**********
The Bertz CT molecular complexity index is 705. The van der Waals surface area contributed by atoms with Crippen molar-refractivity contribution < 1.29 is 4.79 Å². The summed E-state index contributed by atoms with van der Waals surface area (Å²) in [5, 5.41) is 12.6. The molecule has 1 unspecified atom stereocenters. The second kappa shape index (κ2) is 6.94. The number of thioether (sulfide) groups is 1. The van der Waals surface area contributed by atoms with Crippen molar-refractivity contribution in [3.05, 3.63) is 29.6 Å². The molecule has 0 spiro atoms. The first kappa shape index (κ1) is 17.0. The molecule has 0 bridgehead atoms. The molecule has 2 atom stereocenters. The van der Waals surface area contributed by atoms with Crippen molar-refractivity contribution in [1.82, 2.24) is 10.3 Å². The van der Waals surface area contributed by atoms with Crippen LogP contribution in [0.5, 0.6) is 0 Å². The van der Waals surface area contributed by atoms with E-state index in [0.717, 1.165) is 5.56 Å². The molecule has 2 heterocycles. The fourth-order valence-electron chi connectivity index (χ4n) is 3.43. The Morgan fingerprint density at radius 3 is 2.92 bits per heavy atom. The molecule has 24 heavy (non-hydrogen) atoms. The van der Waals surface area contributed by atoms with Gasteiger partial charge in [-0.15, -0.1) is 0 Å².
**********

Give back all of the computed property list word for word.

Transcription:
The Bertz CT molecular complexity index is 705. The van der Waals surface area contributed by atoms with Crippen molar-refractivity contribution < 1.29 is 4.79 Å². The summed E-state index contributed by atoms with van der Waals surface area (Å²) in [5, 5.41) is 12.6. The molecule has 1 unspecified atom stereocenters. The second kappa shape index (κ2) is 6.94. The number of thioether (sulfide) groups is 1. The van der Waals surface area contributed by atoms with Crippen molar-refractivity contribution in [3.05, 3.63) is 29.6 Å². The molecule has 0 spiro atoms. The first kappa shape index (κ1) is 17.0. The molecule has 0 bridgehead atoms. The molecule has 2 atom stereocenters. The van der Waals surface area contributed by atoms with Crippen molar-refractivity contribution in [1.82, 2.24) is 10.3 Å². The van der Waals surface area contributed by atoms with Crippen LogP contribution in [0.5, 0.6) is 0 Å². The van der Waals surface area contributed by atoms with E-state index in [0.717, 1.165) is 5.56 Å². The molecule has 2 heterocycles. The fourth-order valence-electron chi connectivity index (χ4n) is 3.43. The Morgan fingerprint density at radius 3 is 2.92 bits per heavy atom. The molecule has 24 heavy (non-hydrogen) atoms. The van der Waals surface area contributed by atoms with Gasteiger partial charge in [-0.15, -0.1) is 0 Å².